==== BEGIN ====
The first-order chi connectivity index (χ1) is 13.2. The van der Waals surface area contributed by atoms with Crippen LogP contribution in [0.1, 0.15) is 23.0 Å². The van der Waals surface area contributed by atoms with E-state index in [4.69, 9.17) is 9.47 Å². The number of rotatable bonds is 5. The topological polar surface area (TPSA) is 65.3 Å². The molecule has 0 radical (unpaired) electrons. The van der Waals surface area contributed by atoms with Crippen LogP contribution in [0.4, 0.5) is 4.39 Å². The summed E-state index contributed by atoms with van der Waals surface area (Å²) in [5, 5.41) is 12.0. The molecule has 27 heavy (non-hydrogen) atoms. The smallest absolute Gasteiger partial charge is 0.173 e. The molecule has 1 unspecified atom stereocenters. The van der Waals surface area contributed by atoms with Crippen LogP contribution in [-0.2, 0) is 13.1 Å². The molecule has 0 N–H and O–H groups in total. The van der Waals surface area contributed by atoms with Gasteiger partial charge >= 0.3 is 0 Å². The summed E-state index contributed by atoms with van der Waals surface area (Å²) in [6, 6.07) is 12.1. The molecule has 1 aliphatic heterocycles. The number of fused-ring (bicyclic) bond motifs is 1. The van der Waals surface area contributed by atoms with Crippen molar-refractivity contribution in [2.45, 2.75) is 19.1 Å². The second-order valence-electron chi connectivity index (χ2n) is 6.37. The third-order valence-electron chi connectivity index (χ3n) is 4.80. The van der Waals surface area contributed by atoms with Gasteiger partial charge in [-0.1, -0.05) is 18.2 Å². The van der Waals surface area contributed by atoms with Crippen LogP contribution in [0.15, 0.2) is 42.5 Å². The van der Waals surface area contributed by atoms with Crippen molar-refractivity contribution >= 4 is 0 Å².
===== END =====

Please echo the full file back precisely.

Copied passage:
The first-order chi connectivity index (χ1) is 13.2. The van der Waals surface area contributed by atoms with Crippen LogP contribution in [0.1, 0.15) is 23.0 Å². The van der Waals surface area contributed by atoms with E-state index in [4.69, 9.17) is 9.47 Å². The number of rotatable bonds is 5. The topological polar surface area (TPSA) is 65.3 Å². The molecule has 0 radical (unpaired) electrons. The van der Waals surface area contributed by atoms with Crippen LogP contribution in [0.4, 0.5) is 4.39 Å². The summed E-state index contributed by atoms with van der Waals surface area (Å²) in [5, 5.41) is 12.0. The molecule has 27 heavy (non-hydrogen) atoms. The smallest absolute Gasteiger partial charge is 0.173 e. The molecule has 1 unspecified atom stereocenters. The van der Waals surface area contributed by atoms with Crippen LogP contribution in [-0.2, 0) is 13.1 Å². The molecule has 0 N–H and O–H groups in total. The van der Waals surface area contributed by atoms with Gasteiger partial charge >= 0.3 is 0 Å². The summed E-state index contributed by atoms with van der Waals surface area (Å²) in [6, 6.07) is 12.1. The molecule has 1 aliphatic heterocycles. The number of fused-ring (bicyclic) bond motifs is 1. The van der Waals surface area contributed by atoms with Crippen molar-refractivity contribution in [2.45, 2.75) is 19.1 Å². The second-order valence-electron chi connectivity index (χ2n) is 6.37. The third-order valence-electron chi connectivity index (χ3n) is 4.80. The van der Waals surface area contributed by atoms with Gasteiger partial charge in [-0.1, -0.05) is 18.2 Å². The van der Waals surface area contributed by atoms with Crippen LogP contribution in [0.15, 0.2) is 42.5 Å². The van der Waals surface area contributed by atoms with Crippen molar-refractivity contribution >= 4 is 0 Å².